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‘The Handmaid’s Tale’ creator Bruce Miller talks about the new rules of making TV for the internet

On Recode Decode, Miller says the story will keep going after the plot of Margaret Atwood’s dystopian novel ends.

Art Installation And Book Giveaway Celebrating Hulu's 'The Handmaid's Tale' Opens On The High Line In New York City Bryan Bedder/Getty Images for Hulu

Bruce Miller has made TV for the living room and the computer before, working on shows like “Eureka,” “The 100” and the Amazon show “Alphas.” But as the creator of one of the year’s buzziest shows — Hulu’s new adaptation of Margaret Atwood’s “The Handmaid’s Tale” — he’s taking full advantage of the freedom of web video.

“For the last 6,000 years, we’ve basically been telling stories that are about one or two hours long,” Miller said on the latest episode of Recode Decode, hosted by Kara Swisher. “My job hasn’t changed all that much in terms of the writing, but the environment has changed incredibly around me.”

He said the “biggest difference” between Hulu and traditional TV is that he doesn’t need to write episodes to a set running time, which was mandatory in the past to accommodate commercial breaks.

“I know my daughter, who’s 12, she consumes so much media in a day that she knows exactly what’s going to happen,” Miller said. “A happens, then B happens, then C happens. Part of that, in television, is you know about when it’s going to end. You have this internal clock.”

“Not having a specific running time allows me to surprise the audience in ways that I don’t think was quite as possible [before],” he added. “A show on a network, the time limit is prescribed down to the second.”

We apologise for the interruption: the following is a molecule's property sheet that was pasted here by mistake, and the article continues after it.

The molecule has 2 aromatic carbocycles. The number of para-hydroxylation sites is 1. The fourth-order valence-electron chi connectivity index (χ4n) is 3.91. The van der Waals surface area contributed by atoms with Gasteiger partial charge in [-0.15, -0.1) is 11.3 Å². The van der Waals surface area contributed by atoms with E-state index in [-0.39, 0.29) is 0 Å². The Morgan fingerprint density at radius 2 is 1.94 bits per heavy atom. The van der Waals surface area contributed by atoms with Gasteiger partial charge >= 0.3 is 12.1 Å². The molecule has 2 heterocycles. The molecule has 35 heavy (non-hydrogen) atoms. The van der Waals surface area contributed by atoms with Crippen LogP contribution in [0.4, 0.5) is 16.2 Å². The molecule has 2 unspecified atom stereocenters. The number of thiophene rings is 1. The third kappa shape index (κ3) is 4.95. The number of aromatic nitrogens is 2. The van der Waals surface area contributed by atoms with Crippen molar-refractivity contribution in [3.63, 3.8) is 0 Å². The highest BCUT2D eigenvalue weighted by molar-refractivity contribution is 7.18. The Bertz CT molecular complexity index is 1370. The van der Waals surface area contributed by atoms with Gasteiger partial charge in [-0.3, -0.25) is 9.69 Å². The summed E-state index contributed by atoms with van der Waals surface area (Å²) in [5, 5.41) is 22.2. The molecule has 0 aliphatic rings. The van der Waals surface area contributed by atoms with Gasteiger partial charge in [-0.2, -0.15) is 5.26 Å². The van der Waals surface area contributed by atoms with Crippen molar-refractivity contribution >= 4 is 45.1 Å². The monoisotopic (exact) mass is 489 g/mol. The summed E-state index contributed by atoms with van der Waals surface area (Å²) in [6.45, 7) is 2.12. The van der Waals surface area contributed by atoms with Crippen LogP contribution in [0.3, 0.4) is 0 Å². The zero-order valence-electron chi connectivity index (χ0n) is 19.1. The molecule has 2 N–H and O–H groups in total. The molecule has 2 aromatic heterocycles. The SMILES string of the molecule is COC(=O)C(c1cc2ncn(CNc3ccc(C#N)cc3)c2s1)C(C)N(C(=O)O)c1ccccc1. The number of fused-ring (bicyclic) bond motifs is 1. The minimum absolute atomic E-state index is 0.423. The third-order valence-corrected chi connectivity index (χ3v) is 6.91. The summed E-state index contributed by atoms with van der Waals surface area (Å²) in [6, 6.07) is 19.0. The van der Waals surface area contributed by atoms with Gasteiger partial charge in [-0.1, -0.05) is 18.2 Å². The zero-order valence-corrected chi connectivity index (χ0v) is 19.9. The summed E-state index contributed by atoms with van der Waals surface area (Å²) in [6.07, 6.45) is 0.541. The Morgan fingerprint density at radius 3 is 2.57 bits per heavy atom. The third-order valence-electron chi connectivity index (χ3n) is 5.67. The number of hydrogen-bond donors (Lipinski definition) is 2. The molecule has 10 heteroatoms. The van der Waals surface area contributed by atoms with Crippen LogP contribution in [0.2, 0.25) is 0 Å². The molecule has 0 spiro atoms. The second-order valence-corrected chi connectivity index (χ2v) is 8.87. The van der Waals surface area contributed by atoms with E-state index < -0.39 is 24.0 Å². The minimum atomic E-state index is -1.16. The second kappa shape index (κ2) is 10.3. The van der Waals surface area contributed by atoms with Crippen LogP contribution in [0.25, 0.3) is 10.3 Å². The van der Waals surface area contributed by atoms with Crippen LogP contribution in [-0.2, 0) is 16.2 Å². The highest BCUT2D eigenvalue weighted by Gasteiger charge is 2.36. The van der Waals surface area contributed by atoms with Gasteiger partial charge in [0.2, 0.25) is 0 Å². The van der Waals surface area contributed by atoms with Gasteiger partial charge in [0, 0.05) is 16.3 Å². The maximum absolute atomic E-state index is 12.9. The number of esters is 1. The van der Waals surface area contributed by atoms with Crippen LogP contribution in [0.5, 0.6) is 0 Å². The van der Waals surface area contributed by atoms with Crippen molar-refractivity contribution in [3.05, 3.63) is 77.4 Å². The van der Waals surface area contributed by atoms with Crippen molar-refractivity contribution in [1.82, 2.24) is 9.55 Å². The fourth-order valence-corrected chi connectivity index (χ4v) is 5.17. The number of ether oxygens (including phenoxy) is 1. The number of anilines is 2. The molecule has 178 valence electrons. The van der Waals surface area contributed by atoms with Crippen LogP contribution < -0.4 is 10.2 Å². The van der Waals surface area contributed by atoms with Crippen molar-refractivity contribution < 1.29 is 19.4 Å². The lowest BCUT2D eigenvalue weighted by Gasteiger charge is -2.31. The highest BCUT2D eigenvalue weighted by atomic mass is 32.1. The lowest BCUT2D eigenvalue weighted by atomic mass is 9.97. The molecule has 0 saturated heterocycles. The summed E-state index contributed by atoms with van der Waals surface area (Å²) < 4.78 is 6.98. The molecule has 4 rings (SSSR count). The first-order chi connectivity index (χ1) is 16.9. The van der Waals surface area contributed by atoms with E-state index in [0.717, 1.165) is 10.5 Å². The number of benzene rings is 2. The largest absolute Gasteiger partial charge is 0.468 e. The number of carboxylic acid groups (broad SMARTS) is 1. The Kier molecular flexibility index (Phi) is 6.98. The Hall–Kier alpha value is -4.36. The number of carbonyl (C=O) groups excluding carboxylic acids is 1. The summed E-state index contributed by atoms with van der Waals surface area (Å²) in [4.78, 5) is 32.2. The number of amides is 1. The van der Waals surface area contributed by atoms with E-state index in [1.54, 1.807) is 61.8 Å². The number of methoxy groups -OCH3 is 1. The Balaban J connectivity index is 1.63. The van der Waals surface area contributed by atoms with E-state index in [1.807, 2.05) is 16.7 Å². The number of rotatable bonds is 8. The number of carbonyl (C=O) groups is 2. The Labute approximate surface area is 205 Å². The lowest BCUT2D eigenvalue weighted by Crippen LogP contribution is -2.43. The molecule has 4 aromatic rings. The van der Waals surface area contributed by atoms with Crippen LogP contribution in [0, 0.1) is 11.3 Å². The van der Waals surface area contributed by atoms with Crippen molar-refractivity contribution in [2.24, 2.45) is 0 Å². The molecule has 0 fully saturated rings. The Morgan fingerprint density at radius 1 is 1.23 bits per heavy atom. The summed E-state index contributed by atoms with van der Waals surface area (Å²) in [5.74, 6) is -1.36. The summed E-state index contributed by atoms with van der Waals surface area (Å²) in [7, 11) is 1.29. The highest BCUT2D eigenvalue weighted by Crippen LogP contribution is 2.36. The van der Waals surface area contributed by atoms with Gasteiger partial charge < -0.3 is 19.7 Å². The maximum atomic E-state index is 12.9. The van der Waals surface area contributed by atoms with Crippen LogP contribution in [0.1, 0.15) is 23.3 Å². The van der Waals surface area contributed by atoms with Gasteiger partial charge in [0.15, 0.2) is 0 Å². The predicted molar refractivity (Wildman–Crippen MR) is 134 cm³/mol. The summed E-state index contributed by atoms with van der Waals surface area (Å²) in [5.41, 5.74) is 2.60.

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Miller said that, as a fan of Atwood’s novel, he’s excited to tell more stories from the Republic of Gilead than are originally addressed in the book.

“A lot of people, including me, get frustrated when you get to the end of the book because it ends,” he said. “It ends rather abruptly. Part of that is because the point of view of the main character is so strict that anything that she sees, we see, and anything she doesn’t see, we don’t see. When her story kind of ends, our vision into the world is shut off.”

“We expand that point of view in the show, starting in little ways and then in bigger ways,” Miller added. “But the book, also — Margaret Atwood creates this incredibly rich world and there’s things that are mentioned in the book that you really want to explore. In some ways, I don’t feel we go beyond the book, ever. We’re extrapolating from what she’s done. We’re also exploring parts of the world that she mentioned, described, but didn’t ever get us there.”

And, he noted, Atwood is creatively involved in fleshing out the show, which Hulu recently renewed for a second season.

“Usually, when you adapt a classic, the author is quite dead, and Margaret is quite alive,” Miller said. “And also, usually, even if the author is around, it was written so long ago and there’s so much intervening work. But she has a startling memory for how she arrived at a particular story decision. I don’t remember why I decided to call someone Bob instead of Steve 35 years ago, but boy, Margaret does.”

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This article originally appeared on Recode.net.

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